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Jack Kirby did the pencils on this Boy Commando story, which pits them against a plot by Agent Axis.  She was their major enemy in their own book, and only recurring foe for a while, but this was her first appearance in Detective Comics.

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The Boys are performing as part of a USO show, and Agent Axis is brought in to take them out and destroy morale.  But once she has assembled her crew she vanishes from the story.

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Detective 73 – Batman vs the Scarecrow, the Boy Commandos and the tin box, and the Crimson Avenger gets a cloud

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The Scarecrow makes his second appearance in Detective 73 (March 1943), which turns out to be the last appearance of the character until the 1960s.  Bob Kane and Jerry Robinson illustrate.

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Professor Crane is out of prison, and has thought up a new set of crimes, which have absolutely nothing to do with fear or scaring people at all.  Nope, instead he has a little blackboard and leaves three letter rhyming clues (vat, mat, yat).  What a let down.  Linda Page appears briefly, buying a ridiculous hat.

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The Scarecrow does hoist a nasty looking machine gun, but without the fear gas element (which had been created by Hugo Strange before the Scarecrow was introduced), the character just doesn’t sing.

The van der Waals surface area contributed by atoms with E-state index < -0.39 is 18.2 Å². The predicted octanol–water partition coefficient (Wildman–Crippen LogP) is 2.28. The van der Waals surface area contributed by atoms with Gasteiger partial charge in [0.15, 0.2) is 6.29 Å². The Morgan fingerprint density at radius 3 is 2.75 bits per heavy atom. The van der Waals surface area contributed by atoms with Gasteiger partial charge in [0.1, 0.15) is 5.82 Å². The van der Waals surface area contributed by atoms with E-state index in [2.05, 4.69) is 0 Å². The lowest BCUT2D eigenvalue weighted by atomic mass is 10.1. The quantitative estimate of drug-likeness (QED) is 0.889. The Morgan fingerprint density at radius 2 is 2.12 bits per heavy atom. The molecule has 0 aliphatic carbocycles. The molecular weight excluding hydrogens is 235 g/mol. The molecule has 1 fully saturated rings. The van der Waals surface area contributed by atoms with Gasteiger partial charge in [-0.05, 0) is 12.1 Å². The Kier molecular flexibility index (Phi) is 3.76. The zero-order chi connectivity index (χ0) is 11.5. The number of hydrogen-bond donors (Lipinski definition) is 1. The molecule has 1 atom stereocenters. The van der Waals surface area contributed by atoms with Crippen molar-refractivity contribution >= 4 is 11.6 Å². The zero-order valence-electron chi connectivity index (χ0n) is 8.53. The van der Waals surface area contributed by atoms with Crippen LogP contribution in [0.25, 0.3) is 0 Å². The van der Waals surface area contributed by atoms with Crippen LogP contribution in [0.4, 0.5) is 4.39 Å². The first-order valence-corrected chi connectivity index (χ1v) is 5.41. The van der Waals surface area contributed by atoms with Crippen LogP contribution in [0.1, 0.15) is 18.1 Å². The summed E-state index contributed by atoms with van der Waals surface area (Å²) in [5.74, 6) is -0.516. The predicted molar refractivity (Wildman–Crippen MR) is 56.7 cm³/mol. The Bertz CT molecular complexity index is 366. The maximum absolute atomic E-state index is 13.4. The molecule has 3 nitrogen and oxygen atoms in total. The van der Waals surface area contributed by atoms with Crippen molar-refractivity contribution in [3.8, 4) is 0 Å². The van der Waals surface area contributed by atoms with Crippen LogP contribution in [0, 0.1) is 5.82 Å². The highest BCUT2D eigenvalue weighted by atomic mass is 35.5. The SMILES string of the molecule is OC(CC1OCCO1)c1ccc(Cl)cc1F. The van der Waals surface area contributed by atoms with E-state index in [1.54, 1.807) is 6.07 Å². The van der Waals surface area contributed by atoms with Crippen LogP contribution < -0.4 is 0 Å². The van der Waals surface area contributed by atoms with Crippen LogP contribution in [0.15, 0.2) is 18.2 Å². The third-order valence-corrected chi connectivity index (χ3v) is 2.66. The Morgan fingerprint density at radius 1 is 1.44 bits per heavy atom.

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Simon and Kirby give each of the boys a chance to shine in this tale, which sees the Boy Commandos navigate a dense jungle to deliver a little tin box.

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There are Nazis pursuing them, of course, but unlike the other tales to date, this one gives much more play to the team itself.  Brooklyn still manages to grab focus.

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The tin box is revealed to be tin foil wrappers, and Rip Carter explains the importance of recycling stuff for war.  So propaganda again, but far more readable than the Japanese one.

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The Crimson Avenger starts using a capsule that releases a crimson smoke cloud, which he uses for dramatic entrances and exits, and also for messing up the bad guys during a fight.  It seems to affect the brain at times.